I have some OS X stability issues to work out still but it's 100% stable in windows, which is what counts for the hardware/build. The OS X stability issues are the result of the fact it's called a HACKintosh for a reason. The nvidia drivers are not yet fully supportive of the new GK110B revision of 780 and crashes any program that uses OpenCL. From time to time I am getting a kernel panic or system freeze that seems related to the hacked 3rd party audio drivers needed to make audio work in OS X on hardware official macs do not possess. Etc. For most part, it's quite stable and I hope that the nvidia drivers can get some love soon and I can figure out that KP issue with OS X 10.9 when 10.9 is a little more stable and not a .0 release and community has done more work with it as well. Hackintosh are generally as stable as any other, except when you are as cutting edge as me on hardware and are pioneering experimentation. :)

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I decided to reformat and redo Hackintosh part again. Only this time using Official Chameleon instead of the chimera branch from tony mac. I'm hoping to see some better stability and results since Chameleon gets more regular updates, and that's what I need for cutting edge. Boot time shaved off 5 seconds right off.

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I found that the ram running 2133 profile was causing instability that the memory test apps couldn't identify since it was a once every 1-2 days error. Clocking memory down to 1600 has completely eliminated instability. From research I did, the memory I got has instability with some boards using the XMP profile1 settings and require custom adjustments and lots of trial and error. When I'm feeling more experimental I will try bringing it back up above 1600 when I can figure out what settings in the XMP have the instabilities.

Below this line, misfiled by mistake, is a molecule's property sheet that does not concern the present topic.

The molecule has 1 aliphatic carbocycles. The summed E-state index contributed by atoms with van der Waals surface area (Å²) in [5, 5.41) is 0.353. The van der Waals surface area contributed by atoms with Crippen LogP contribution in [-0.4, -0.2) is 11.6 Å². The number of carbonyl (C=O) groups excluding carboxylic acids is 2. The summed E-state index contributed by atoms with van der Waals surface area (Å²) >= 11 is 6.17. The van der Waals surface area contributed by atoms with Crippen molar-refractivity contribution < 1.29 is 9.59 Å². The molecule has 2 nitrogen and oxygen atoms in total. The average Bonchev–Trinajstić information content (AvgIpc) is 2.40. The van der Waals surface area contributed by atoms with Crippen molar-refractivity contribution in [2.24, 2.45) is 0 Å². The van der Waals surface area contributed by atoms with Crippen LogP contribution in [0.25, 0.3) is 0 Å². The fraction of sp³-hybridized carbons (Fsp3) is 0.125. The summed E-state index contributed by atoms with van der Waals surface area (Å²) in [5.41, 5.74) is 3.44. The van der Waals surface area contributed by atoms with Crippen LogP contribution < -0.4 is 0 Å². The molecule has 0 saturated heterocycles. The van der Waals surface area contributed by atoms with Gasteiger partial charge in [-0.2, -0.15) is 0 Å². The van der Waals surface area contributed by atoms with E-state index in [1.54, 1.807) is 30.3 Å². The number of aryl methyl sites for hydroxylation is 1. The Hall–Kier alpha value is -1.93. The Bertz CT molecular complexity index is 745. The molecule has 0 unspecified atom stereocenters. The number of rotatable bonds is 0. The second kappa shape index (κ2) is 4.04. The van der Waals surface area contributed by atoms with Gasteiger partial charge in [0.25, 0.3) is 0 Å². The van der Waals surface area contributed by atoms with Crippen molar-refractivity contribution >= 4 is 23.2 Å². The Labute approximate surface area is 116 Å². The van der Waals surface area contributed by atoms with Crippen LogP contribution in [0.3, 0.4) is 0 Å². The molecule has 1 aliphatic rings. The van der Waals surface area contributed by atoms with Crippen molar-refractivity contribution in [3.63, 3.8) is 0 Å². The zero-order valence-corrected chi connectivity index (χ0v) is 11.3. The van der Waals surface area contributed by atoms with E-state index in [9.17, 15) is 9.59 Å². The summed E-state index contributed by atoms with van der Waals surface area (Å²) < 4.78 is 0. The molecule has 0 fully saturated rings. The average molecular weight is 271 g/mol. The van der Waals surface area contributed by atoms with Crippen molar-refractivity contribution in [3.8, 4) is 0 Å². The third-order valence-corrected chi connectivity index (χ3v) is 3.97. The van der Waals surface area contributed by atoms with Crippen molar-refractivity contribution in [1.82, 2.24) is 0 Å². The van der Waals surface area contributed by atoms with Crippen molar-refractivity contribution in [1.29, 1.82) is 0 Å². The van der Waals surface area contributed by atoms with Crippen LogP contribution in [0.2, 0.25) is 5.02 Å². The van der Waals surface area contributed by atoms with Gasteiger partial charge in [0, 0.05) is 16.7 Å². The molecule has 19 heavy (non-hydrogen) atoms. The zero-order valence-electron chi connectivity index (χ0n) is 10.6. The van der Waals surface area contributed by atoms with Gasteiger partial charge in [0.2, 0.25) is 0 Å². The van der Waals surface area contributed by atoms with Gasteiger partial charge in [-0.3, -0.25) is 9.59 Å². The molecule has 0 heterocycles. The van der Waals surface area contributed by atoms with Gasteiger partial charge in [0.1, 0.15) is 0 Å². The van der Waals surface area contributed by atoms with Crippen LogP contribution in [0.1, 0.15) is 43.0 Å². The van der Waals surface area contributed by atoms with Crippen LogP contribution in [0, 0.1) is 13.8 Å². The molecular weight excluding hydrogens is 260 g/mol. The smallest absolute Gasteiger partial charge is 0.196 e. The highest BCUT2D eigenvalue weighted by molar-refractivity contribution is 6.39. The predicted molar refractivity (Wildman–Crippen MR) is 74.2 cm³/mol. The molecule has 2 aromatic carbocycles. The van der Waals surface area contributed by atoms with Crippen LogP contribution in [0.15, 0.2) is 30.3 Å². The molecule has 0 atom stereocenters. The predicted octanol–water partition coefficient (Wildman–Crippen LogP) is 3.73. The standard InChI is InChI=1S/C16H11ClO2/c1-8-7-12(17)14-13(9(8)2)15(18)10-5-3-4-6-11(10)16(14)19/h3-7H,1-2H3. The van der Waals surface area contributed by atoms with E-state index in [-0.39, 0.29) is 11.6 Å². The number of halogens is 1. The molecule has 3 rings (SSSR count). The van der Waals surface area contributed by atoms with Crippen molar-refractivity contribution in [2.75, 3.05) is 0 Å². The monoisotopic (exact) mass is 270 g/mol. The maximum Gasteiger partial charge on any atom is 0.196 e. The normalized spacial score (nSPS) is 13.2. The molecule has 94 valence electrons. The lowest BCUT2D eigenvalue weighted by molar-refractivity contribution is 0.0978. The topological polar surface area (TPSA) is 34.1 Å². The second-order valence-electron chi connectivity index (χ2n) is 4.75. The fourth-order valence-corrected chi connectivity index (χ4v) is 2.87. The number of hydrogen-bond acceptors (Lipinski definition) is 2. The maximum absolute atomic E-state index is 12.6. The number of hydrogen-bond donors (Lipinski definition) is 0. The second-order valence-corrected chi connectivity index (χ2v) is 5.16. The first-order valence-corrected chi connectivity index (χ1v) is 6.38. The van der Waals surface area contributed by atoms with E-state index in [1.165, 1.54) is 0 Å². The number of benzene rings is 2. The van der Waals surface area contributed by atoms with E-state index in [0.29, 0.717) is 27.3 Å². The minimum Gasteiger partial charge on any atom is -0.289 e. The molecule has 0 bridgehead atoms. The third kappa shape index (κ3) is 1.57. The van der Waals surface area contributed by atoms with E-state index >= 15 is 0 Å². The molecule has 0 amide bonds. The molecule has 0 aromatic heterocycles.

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Just adding that I was able to get memory back up to 1866 with custom timing, custom IO and system agent voltages. I basically screwed up though with the fact that the memory I got isn't on the compat sheet for board. The vendor is, and almost all of their ram is compatible except for the modules i got, figures. In fact, the vendor discontinued the 2133 ram i bought and released a newer revision of 2133 that IS on my motherboard compat sheet. Goes to show, when building, buy memory off the spreadsheet for your motherboard.